Finding wealth you can
Issue #126 • November/December, 2010
When you go to yard sales this year, be sure to look for jewelry. I used to always look for tools or other items that a self-reliant person may want to buy at a bargain price. One day I noticed a bunch of sterling silver chains hanging on a small rack. Being a coin collector, I knew the value of silver. I bought these chains, probably two ounces of silver in total, for a few dollars. From that point on I have always looked for jewelry first.
Often you will find a mish-mash of jewelry in an old jewelry box or other container. Sometimes there are stray pieces mixed in boxes with other items, or just placed out on the tables. I have found a treasure trove of gold and silver over the years, and you can, too. You will probably have to sort through some costume jewelry or other junk, but you will be surprised by what you will find.
The silver that you are looking for is sterling silver. It will be marked STERLING, STER, or .925. The designation .925 means that sterling silver is an alloy of 92.5% silver and 7.5% copper.
Gold will be marked with karat or a number. The number represents the percentage of the alloy that is pure gold. (Silver and/or copper are mixed with gold to make the metal harder.) For example, 14 karat gold is 58.5% gold. So it is marked 585. The chart gives the karats and the numbers to look for.
8K is 333
10K is 416 or 417
14K is 583 or 585
18K is 750
22K is 916
Some pieces of jewelry will be marked with STERLING or the karat. Some will be marked with the number. Some will be marked with both. I sometimes see gold chains marked 14K and 585 on the clasp.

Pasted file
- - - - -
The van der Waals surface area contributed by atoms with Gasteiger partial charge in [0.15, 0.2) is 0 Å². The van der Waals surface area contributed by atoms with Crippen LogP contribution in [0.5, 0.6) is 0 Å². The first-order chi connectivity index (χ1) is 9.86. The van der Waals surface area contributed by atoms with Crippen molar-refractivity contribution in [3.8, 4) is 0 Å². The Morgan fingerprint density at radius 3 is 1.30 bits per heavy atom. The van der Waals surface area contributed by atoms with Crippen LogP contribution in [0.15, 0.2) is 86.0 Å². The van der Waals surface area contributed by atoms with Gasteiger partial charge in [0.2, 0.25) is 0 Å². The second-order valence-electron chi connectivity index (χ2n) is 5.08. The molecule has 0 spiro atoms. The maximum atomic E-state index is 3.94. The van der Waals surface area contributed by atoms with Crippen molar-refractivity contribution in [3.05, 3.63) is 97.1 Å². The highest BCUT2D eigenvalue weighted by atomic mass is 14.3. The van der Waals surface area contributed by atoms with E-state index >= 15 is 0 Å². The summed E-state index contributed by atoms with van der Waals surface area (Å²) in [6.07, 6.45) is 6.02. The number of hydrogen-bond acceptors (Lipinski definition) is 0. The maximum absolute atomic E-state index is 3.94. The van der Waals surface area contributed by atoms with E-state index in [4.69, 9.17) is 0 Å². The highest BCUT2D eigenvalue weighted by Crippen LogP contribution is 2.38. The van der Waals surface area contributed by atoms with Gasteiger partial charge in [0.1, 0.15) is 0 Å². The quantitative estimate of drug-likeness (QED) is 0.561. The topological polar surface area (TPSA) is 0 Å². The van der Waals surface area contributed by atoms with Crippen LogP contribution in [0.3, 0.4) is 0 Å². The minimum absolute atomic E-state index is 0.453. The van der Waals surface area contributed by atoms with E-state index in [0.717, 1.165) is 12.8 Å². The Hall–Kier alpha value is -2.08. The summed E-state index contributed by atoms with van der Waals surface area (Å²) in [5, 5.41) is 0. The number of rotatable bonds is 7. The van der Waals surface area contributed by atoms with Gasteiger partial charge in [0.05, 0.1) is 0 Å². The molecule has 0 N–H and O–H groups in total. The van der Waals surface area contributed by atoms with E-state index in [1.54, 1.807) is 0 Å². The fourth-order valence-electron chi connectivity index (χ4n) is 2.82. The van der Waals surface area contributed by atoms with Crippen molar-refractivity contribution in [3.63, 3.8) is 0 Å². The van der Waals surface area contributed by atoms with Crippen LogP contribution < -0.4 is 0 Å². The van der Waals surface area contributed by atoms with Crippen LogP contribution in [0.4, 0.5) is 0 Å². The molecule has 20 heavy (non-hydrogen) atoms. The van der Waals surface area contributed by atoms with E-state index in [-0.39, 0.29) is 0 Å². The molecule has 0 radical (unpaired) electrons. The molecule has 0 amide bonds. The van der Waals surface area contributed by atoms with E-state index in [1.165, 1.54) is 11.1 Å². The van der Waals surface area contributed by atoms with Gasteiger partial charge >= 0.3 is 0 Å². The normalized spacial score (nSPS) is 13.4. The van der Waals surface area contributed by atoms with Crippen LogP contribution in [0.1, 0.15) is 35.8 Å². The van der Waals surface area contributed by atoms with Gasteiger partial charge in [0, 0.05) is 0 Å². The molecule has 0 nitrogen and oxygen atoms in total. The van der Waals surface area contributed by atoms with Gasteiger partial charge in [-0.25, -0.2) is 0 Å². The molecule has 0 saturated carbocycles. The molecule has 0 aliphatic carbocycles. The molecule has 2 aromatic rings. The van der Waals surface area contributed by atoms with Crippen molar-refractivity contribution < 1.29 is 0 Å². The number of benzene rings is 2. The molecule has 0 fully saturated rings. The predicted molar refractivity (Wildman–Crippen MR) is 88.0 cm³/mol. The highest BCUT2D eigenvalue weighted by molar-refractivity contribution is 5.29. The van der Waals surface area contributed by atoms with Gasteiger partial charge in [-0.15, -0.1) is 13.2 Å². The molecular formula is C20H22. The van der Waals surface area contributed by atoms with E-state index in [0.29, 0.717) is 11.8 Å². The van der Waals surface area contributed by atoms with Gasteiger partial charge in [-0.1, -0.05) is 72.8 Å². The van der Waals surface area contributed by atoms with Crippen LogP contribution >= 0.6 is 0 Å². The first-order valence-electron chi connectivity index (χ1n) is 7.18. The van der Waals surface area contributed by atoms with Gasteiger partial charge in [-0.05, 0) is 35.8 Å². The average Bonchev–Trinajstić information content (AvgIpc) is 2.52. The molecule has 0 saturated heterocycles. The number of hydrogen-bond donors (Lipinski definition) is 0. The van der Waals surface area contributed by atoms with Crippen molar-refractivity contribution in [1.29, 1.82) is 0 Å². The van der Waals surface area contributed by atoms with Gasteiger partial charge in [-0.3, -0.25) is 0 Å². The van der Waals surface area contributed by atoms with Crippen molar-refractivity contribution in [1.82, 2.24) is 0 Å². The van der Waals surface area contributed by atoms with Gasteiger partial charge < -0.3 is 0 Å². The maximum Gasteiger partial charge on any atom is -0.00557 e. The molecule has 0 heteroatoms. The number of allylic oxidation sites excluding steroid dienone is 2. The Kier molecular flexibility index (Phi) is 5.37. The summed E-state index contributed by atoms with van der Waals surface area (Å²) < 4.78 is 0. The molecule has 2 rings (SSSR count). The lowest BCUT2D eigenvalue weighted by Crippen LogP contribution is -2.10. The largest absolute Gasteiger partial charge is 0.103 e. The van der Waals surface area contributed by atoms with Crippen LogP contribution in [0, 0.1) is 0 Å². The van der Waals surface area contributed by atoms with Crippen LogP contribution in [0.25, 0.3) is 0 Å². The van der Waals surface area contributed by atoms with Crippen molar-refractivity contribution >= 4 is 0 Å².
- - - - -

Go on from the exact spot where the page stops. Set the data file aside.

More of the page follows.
Some jewelry is gold plated. That means that the piece is a base metal with gold electroplating over it. Some of these pieces can be very attractive, and may be worth buying as jewelry to wear. But you want to know whether you have real gold or a gold plated piece. The following designations mean that the piece is gold plated. I will use 14K as the example, but it could be any karat.
Chains are marked somewhere on the clasp. Rings are marked on the inside of the band. Earrings are generally marked on the stem or the wire, but it can be elsewhere. Pins and pendants are marked on the back.
It is not a bad idea to have a small 10X magnifying glass with you. You want to be surreptitious, so a large glass will not do. I only use the glass if I can do so when the seller is distracted. If you use a magnifying glass in front of the seller you are telegraphing that they may have a valuable piece and they may pull it from the yard sale. If the piece is marked and I cannot use the glass, I generally buy it, even if I cannot read the mark. You will get a feel for these things. Sometimes you will score. Other times you will get a piece of good-looking plated jewelry. I have bought necklaces that looked like gold, only to find out that they were sterling silver with gold plating. I could see a number, but it was too small for me to tell if it was 585 or 925. But for the price that I paid I didn’t lose out.
Most of the jewelry that I have seen over the years has been women’s jewelry, so women will go about this differently than men. Aside from a piece that a man will want to give to his favorite girl, he will probably want to sell the rest. Women may want to keep some or all of the pieces, and use them as jewelry that can be converted to cash in an emergency.
There is a huge difference between the value of silver and gold. Many coin shops are paying $300 for an ounce of 14K, but only $10 for an ounce of silver. So when you buy silver you need to have an idea of what a coin shop will pay you if you are selling it. Six nickels weigh approximately an ounce. So if you have some sterling pieces that feel like that amount of weight in your hand, you have about an ounce. As far as guessing the weight of gold goes, I have never had to worry about how much a gold piece weighed for the little I have paid for it at yard sales.